22 people like this
Posted by mauricio
a resident of Embarcadero Oaks/Leland
on Aug 24, 2019 at 6:48 am

mauricio is a registered user.

The expansion would not impact just a few nearby residents. Embarcadero is a major arterial and is used widely during the time Casti is open, the additional traffic mess would impact many.

Again, I fail to understand how an elitist private school that has been blatantly violating its user permit for years is [portion removed] allowed to submit further expansion plans. [Portion removed.]


26 people like this
Posted by Traffic conerns
a resident of Old Palo Alto
on Aug 24, 2019 at 11:00 am

Living at Kingley and Emerson I am more than just a little concerned about traffic - even as is. In the over 4 years I have lost count of the times cars have sped through the stop sign at this corner. More unnerving are the times of almost getting hit by those cars while I try to get out of my driveway to the road there. Bikes also are riding up/down the length of Kingsley here.

The thought of adding more traffic on Kingsley due to changes in traffic pattern to accommodate the school distresses me. It adds my concern for bicyclists there too.


19 people like this
Posted by Annette
a resident of College Terrace
on Aug 25, 2019 at 10:09 am

Annette is a registered user.

I agree that this editorial makes some very good points. But I think the statement, "While most Palo Altans will not be significantly affected . . . " is overly optimistic. A major project that impacts Embarcadero traffic circulation impacts every resident and visitor who drives in that area; traffic there is significant more often than not; during commute hours it is a prime example of gridlock.

We've grown to a point that more than ever before the context of a project matters tremendously. The Castilleja project comes along at a time when we don't know what the grade separation solution will be and when the only thing we know for sure about the impact of the growth in Stanford's proposed GUP is that it will be significant.

We've pretty much developed ourselves into a corner by pursuing job/commercial growth w/o balancing it with adequate housing growth and transportation/circulation solutions. If we don't proceed more thoughtfully, starting immediately, the currently untenable situation will only worsen. Unfortunately for Castilleja, I think their development plan has been submitted at a time when the City cannot afford to approve it as is.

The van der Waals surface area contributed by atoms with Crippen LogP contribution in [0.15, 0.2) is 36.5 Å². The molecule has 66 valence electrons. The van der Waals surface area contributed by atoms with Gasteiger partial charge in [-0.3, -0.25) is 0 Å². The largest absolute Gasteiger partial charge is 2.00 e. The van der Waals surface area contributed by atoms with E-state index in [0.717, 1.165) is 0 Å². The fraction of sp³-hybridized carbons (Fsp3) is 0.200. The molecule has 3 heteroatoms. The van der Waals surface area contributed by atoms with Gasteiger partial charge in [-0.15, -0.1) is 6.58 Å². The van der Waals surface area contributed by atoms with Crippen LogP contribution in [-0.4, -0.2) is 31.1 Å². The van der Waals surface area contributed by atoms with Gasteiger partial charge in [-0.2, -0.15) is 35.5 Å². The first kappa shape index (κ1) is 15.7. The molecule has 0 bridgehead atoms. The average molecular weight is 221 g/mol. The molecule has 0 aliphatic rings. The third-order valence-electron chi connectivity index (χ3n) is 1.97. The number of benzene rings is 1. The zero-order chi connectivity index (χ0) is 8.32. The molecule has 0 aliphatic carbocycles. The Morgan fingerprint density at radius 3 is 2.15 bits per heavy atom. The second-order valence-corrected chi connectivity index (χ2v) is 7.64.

I doubt the Castilleja project will stand alone as a project that is negatively impacted by the City's failure to adapt principles of smart growth. But it's not too late to step back, reassess, and proceed more thoughtfully.


16 people like this
Posted by Chip
a resident of Professorville
on Aug 26, 2019 at 12:55 pm

Castilleja continues its over-enrollment, long after that was made public. In what world are we to believe that after 20+ years of ongoing violation this institution offers truth & transparency?

The 50,000 sq ft parking garage is a huge problem. If Casti's transportation system greatly reduces traffic, why do they need so much parking? Aside from ingress/egress issues in the daytime, might we expect that the facility will sponsor numerous weekend & after-hours events which will bring additional traffic to neighborhood on weekends & evenings? One acre = 43,560 sq. ft, which allows 242 parking spaces. Do the math.

Casti was an "asset to the community" 100 years ago. It was both a day and a boarding school. Now, not so much. It certainly isn't among the top 10 attractions anyone thinks of when they hear "Palo Alto." People now think of Stanford, top public schools, lovely residential neighborhoods, tree canopies, appealing downtown, office parks, thriving VC, software & medical research companies, reasonably proximate major airports, varied recreation, etc. Does anyone move to Palo Alto for Castilleja School?

Students commuting from other Peninsula communities do have other choices: Menlo School, SHP, Crystal Springs, Notre Dame de Namur + more choices in SF & San Jose areas. Nueva & Pinewood both have H.S. campus sites separate from the lower schools. In the published private school rankings Casti is so proud of, the enrollment is always listed at 434. We know that's incorrect. Btw, the above schools + others are all graded A+ on Niche.com. Castilleja, per web sites has 15 AP classes. Most of the others above have at least 19. Is it worth the community disruption so Casti can add some AP classes? Not to most PA residents, for a school which is only supposed to have 434 students including middle-schoolers.

Traffic is a major issue, not only for neighbors, cyclists, & pedestrians -both students & adults, but for everyone else who must use Embarcadero Rd. For many Stanford, PAMF, and PAUSD personnel, including teachers, Embarcadero is the only viable access from 101. A couple of PA teachers I know may leave because it already takes 25 minutes to get to 101 after school. It was slightly better before MP's Willows residents got their restrictions to through-traffic enacted. Nobody wants more traffic. Except Castilleja, to fill its garage?